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Health officials: No increased radiation risk in L.A. County

6a00d8341c630a53ef014e5fe96d91970c-800wi Los Angeles health officials said there was no increased radiation risk Friday due to releases at a nuclear power plant in Japan.

"We understand there is concern over the nuclear power complex situation in Japan, and we want to reassure everyone that multiple agencies at the local, state and federal levels are working together to monitor this situation out of an abundance of caution," said Dr. Jonathan E. Fielding, Los Angeles County's public health chief. "Our position has not changed: We still do not expect to see an increase in harmful levels of radiation in California."

In a Friday statement, his office noted that "plume models" forecasting the path of radiation do not track actual radiation levels, but predict where radiation may be carried based on weather patterns.

"Given that more than 5,000 miles separate Southern California from Japan, any radiation from Japan is expected to disburse well before reaching the West Coast," the statement said. "The public should be reassured that L.A. County is equipped with highly sensitive, redundant monitoring systems capable of detecting any significant elevation in radiation levels."

Fielding reiterated earlier warnings against taking potassium iodide, or KI, to ward off radiation poisoning, noting that it is ineffective and could cause side effects.

Although usually benign, potassium iodide can prove harmful to people with allergies to iodine or shellfish, those with certain skin disorders or those with thyroid problems. Possible side effects include nausea, intestinal upset, rashes, inflammation of the salivary glands and severe allergic reactions.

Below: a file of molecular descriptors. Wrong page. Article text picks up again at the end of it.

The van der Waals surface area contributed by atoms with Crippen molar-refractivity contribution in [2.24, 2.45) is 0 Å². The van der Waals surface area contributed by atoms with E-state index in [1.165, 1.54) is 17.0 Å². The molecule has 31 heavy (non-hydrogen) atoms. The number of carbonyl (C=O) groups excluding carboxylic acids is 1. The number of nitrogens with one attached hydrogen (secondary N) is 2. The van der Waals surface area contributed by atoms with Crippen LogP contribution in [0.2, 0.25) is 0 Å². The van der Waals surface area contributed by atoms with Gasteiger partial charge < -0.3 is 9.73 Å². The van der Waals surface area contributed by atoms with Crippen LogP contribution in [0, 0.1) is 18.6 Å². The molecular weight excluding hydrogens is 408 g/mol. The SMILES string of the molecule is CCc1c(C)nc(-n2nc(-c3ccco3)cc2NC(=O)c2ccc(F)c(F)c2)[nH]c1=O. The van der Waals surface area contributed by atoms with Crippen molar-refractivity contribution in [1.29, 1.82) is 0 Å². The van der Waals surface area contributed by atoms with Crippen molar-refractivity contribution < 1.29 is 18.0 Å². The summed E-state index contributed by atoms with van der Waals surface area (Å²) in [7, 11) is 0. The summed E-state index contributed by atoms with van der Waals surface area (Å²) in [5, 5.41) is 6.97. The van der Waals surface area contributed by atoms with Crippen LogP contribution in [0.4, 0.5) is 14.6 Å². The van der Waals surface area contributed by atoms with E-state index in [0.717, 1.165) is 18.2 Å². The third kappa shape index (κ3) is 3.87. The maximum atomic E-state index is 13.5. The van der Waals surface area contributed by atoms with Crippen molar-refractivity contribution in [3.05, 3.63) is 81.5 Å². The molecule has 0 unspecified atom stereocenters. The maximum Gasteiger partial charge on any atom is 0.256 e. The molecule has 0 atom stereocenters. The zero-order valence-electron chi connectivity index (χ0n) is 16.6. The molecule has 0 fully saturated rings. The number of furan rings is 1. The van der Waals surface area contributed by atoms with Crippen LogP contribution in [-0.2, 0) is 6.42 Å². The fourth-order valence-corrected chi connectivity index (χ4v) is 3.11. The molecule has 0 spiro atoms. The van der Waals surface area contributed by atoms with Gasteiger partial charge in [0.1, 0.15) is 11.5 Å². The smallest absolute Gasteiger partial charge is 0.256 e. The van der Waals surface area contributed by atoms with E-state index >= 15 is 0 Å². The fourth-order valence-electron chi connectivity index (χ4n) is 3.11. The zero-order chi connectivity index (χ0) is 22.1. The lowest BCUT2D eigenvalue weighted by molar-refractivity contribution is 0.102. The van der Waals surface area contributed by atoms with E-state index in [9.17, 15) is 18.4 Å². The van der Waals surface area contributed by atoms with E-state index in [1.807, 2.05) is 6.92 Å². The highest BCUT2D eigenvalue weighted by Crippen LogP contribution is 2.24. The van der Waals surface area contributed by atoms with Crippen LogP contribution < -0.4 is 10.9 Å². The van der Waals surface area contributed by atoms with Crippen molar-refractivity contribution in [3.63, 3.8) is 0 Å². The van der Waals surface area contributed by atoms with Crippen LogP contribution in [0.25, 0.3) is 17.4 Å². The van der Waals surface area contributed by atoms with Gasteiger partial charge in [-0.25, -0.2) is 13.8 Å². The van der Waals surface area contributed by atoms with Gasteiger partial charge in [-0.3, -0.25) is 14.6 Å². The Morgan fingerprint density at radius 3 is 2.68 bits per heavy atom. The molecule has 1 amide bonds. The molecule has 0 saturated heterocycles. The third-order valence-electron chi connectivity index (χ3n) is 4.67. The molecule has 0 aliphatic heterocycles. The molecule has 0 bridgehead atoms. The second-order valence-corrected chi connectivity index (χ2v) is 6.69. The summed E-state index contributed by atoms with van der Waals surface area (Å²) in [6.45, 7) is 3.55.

Health officials have urged residents to review information on potassium iodide and general earthquake and disaster readiness.


No increased radiation so far in Southern California

Q&A: What happens if you're exposed to radiation

Camp Pendleton Marines go to Japan to help relief drive

-- Molly Hennessy-Fiske

Photo: Potassium iodide pills. Credit: Justin Sullivan /Getty Images

Comments () | Archives (10)

This is great. BUT. Why don't the federal and state governments just release their radiation data to the public as it comes in? If nothing has risen beyond background, then what's the big deal?

disburse = disperse

interesting that we had days of warnings of radiation plumes coming towards southern california, and on the day it is to be here, no news about it?

i guess it disappeared ?

i think pressure from somebody not to report about it.

no where can i find an accurate radiation reading report?

what happened? and what are we breathing now?

I doubt if they would tell us even if the risk were severe--we'd have chaos, people stampeding to, to... Heck, they'd have nowhere to go anyway, except to race the jet stream and wind.

why can't we know how much. no one is reporting the actual amount. not in percent but the actual rad increase

If there's no increase in radiation, what are the supposed to report?

Thats what they all say

I am addicted to this story. The truth is, AMERICANS ARE ADDICTED to crime, war, TRAGEDY food, facebook, video games, blackberries, and lots more according to the new book "ADDICT NATION." This is an enlightening read about all kinds of addictions in the U.S..and is giving me a new perspective. We should be more like the Japanese.


Monitor EPA radiation readings yourself for the country. I've read that anything over 130 CPM is cause for alarm; most of the states are registering Gamma radiation CPM in the thousands. Can someone explain this??

Considering how munch harmful crap is already floating around in the air around here, I doubt that anything wafting over from Japan will make much of a difference.


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